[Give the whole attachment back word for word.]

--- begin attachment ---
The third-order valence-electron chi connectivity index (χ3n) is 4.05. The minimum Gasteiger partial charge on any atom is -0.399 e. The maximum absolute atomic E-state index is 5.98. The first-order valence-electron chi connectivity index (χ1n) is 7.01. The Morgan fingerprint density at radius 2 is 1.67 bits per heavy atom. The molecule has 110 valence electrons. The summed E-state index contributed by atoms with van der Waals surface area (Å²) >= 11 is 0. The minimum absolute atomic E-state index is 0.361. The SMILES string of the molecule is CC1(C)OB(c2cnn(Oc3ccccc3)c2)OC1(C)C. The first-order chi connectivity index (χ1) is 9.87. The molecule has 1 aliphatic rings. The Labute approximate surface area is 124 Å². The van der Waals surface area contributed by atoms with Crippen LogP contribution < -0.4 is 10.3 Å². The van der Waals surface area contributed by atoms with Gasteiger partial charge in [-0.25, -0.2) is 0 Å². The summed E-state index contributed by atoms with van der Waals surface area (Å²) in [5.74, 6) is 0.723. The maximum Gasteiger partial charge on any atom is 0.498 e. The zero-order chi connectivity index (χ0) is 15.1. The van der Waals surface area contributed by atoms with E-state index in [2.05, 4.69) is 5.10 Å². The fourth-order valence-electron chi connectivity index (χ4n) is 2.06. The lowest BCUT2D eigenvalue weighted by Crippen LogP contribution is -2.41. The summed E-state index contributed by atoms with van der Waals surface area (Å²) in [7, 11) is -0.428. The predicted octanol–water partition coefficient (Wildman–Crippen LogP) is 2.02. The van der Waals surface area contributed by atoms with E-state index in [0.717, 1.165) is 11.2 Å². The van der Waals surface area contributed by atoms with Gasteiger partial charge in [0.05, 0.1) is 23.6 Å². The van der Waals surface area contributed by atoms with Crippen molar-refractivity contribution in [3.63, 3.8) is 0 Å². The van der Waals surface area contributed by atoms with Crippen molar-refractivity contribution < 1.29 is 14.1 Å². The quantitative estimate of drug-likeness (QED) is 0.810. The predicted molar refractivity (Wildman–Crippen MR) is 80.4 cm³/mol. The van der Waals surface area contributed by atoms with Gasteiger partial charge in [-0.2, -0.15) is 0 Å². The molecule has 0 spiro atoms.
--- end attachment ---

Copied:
The third-order valence-electron chi connectivity index (χ3n) is 4.05. The minimum Gasteiger partial charge on any atom is -0.399 e. The maximum absolute atomic E-state index is 5.98. The first-order valence-electron chi connectivity index (χ1n) is 7.01. The Morgan fingerprint density at radius 2 is 1.67 bits per heavy atom. The molecule has 110 valence electrons. The summed E-state index contributed by atoms with van der Waals surface area (Å²) >= 11 is 0. The minimum absolute atomic E-state index is 0.361. The SMILES string of the molecule is CC1(C)OB(c2cnn(Oc3ccccc3)c2)OC1(C)C. The first-order chi connectivity index (χ1) is 9.87. The molecule has 1 aliphatic rings. The Labute approximate surface area is 124 Å². The van der Waals surface area contributed by atoms with Crippen LogP contribution < -0.4 is 10.3 Å². The van der Waals surface area contributed by atoms with Gasteiger partial charge in [-0.25, -0.2) is 0 Å². The summed E-state index contributed by atoms with van der Waals surface area (Å²) in [5.74, 6) is 0.723. The maximum Gasteiger partial charge on any atom is 0.498 e. The zero-order chi connectivity index (χ0) is 15.1. The van der Waals surface area contributed by atoms with E-state index in [2.05, 4.69) is 5.10 Å². The fourth-order valence-electron chi connectivity index (χ4n) is 2.06. The lowest BCUT2D eigenvalue weighted by Crippen LogP contribution is -2.41. The summed E-state index contributed by atoms with van der Waals surface area (Å²) in [7, 11) is -0.428. The predicted octanol–water partition coefficient (Wildman–Crippen LogP) is 2.02. The van der Waals surface area contributed by atoms with E-state index in [0.717, 1.165) is 11.2 Å². The van der Waals surface area contributed by atoms with Gasteiger partial charge in [0.05, 0.1) is 23.6 Å². The van der Waals surface area contributed by atoms with Crippen molar-refractivity contribution in [3.63, 3.8) is 0 Å². The van der Waals surface area contributed by atoms with Crippen molar-refractivity contribution < 1.29 is 14.1 Å². The quantitative estimate of drug-likeness (QED) is 0.810. The predicted molar refractivity (Wildman–Crippen MR) is 80.4 cm³/mol. The van der Waals surface area contributed by atoms with Gasteiger partial charge in [-0.2, -0.15) is 0 Å². The molecule has 0 spiro atoms.